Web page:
Not the kind of bank you hold upWeapons can be upgraded at Power to the People stations, while Gene Tonics and Plasmids can be equipped at Gene Banks. Moreover, junk items (like tubes or wire) can be combined to create rare ammo at U-Invent machines. Jack’s HP and EVE supplies are indicated by a red and blue bar at the top of the screen and can be replenished either with First Aid Kits and EVE syringes (of which he can carry up to nine each, when fully upgraded) or with various foodstuffs and items, either purchased, found lying around or looted off enemy corpses. Snacks (crisps and cakes) and bandages will replenish HP, coffee will replenish EVE, Pep Bars will replenish both, cigarettes will replenish EVE at the cost of some HP, while alcohol will do the reverse. Until you find the Booze Hound Gene Tonic, that is, which will turn alcohol into the most profitable resource in the game (making it replenish EVE instead of draining it). It won’t prevent Jack from getting woozy if he imbibes too much though, so make sure he’s not about to be jumped by a Splicer before going on a bender. Finally, there are a number of Vita-Chambers dotted around, which will revive Jack should he get stomped. More Resurrection centralimportantly, this won’t regenerate enemies, so he can just pick up where he left off. If you’re looking for a challenge though, set the game to the Hard or Survivor difficulty and turn the Vita-Chambers off. There are trophies/achievements for that, appropriately dubbed “Brass Balls” and “I Chose the Impossible”, respectively.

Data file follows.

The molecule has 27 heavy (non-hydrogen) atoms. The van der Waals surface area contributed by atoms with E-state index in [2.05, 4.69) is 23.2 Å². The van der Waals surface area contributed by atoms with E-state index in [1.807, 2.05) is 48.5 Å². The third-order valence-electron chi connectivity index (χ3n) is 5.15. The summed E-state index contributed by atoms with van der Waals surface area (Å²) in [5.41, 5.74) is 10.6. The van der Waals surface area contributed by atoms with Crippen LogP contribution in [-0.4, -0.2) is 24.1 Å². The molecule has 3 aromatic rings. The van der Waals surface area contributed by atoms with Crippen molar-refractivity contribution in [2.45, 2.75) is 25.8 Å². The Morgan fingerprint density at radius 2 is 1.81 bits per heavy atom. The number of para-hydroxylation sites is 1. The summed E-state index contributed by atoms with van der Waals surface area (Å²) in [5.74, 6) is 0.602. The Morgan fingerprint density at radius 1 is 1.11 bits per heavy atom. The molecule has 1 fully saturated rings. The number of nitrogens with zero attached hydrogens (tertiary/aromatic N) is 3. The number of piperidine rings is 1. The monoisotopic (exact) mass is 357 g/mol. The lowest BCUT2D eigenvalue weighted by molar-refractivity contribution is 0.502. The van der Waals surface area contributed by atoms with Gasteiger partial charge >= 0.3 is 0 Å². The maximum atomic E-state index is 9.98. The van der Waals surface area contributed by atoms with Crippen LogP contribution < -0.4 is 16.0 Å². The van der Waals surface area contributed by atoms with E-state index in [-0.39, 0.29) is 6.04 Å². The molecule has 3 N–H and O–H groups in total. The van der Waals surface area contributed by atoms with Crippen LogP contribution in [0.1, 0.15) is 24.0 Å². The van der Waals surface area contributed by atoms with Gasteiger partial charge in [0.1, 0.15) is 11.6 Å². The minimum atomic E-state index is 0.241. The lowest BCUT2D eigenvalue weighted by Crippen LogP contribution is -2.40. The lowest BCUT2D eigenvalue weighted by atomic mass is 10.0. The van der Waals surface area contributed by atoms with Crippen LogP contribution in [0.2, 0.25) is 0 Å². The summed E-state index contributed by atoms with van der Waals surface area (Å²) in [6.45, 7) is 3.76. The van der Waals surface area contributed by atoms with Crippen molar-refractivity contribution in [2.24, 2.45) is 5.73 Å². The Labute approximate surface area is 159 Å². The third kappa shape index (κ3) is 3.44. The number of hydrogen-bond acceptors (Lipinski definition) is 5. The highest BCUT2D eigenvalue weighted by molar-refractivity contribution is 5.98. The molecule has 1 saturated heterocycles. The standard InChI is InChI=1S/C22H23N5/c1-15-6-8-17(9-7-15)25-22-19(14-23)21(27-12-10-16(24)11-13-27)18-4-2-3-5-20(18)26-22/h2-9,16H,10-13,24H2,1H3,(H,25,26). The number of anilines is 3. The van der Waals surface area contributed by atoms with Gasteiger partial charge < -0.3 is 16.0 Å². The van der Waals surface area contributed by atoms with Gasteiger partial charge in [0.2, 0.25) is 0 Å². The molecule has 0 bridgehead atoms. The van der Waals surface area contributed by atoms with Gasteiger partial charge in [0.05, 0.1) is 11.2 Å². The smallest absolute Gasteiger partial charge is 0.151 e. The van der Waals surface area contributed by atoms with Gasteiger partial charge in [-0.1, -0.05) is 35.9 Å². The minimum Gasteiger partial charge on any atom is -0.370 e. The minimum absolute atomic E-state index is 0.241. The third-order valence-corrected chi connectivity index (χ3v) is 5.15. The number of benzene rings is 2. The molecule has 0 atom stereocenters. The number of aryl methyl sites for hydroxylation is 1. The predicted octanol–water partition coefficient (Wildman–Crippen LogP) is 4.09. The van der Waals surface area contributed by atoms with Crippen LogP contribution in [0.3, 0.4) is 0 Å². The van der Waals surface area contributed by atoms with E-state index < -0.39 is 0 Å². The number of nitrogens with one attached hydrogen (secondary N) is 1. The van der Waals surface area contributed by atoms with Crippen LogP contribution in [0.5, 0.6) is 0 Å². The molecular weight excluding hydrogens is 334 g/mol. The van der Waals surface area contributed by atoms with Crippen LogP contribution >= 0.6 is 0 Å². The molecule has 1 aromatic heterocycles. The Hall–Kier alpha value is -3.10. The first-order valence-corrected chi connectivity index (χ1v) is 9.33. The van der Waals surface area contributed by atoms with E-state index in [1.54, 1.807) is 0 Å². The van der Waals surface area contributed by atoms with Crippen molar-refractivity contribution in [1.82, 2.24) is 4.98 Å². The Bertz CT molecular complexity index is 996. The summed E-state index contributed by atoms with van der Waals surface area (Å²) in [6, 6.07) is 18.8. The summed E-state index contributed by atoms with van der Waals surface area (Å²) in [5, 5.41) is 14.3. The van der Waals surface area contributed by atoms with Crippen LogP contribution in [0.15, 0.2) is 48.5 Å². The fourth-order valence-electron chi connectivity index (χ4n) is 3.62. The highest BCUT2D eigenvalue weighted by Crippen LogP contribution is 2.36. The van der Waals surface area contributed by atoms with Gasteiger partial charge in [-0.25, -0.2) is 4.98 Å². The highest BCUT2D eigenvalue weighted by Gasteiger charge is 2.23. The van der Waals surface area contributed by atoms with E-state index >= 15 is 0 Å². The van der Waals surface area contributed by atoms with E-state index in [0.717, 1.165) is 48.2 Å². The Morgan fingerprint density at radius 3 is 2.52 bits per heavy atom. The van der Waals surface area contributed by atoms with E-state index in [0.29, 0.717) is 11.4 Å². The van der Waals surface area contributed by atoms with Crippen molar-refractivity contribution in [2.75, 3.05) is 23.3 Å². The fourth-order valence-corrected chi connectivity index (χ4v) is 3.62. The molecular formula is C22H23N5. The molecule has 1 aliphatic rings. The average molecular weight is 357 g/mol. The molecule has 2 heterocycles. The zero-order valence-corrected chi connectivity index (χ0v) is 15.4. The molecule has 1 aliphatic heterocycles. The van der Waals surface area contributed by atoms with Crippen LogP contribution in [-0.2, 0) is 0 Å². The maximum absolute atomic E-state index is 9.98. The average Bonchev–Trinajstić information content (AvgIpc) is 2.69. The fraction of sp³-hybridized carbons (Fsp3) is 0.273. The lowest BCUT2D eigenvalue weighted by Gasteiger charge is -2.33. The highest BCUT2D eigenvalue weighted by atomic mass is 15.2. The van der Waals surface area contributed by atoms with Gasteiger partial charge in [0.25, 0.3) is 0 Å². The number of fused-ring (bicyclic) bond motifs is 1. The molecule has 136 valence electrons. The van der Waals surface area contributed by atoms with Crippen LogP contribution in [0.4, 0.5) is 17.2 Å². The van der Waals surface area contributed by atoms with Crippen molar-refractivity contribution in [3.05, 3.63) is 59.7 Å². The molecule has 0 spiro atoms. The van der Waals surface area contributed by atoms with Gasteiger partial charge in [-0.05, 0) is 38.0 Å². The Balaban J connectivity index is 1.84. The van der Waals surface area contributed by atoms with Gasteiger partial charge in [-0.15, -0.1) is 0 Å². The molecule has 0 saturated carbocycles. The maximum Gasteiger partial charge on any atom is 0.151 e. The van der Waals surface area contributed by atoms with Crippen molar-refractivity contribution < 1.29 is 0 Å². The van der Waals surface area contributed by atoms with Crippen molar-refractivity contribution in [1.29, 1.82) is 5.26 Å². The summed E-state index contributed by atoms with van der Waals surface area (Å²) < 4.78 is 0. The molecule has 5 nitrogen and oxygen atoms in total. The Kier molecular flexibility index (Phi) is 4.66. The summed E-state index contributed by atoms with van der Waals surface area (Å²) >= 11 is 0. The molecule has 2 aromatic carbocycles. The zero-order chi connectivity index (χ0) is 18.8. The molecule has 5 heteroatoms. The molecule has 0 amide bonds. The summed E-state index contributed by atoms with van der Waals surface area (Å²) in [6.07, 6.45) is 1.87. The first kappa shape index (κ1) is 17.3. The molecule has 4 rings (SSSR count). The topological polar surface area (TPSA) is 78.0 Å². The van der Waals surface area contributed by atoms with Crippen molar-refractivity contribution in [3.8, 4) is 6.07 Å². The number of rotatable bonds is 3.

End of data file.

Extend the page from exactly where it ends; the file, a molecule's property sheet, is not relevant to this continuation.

Splattering Splicers is all well and good, but, to spice things up, the game throws a moral dilemma at you. Soon after his arrival, Jack runs into Brigid Tenenbaum, the woman who originally created the Little Sisters. However, she gradually began to feel remorse and decided to save the girls, killing the slugs inside them with a special Plasmid. She offers it to Jack and urges him to save the Little Sisters he encounters–which entails killing their Big Daddies, affectionately dubbed “Mr Bubbles”–, promising a reward. Atlas, on the other hand, tells him to simply “harvest” them (ie. forcibly rip out the slugs, which kills them), as that will yield more ADAM. You can thus take two Toasty Mr Bubblesdifferent paths through the game for two different endings: either save the Little Sisters (which results in Tenenbaum gifting you with surplus ADAM, as well as Plasmids and Tonics) or kill them all. Personally, I could never do the latter: simply hearing a Little Sister crying after you take down her Big Daddy (“wake up, Mr Bubbles…”) is enough to push all my pity buttons.

Overall, I enjoyed Bioshock. It’s nothing earth-shattering, but it delivers on its promises and does it in style. The dark atmosphere and moral implications of the storyline both Come one, come all!do a good job of enhancing the FPS experience. Rapture is an aesthetic treat, and the Big Daddy-Little Sister pair has become iconic. It won’t be everybody’s cup of tea though, and if you’re easily squicked, you’ll probably want to give it a wide berth. Otherwise, if you’re looking for something different from a run-of-the-mill bullet-fest, look no further. And if you haven’t had quite enough, the Challenge Rooms DLC provides some optional missions to put your survival instincts to the test.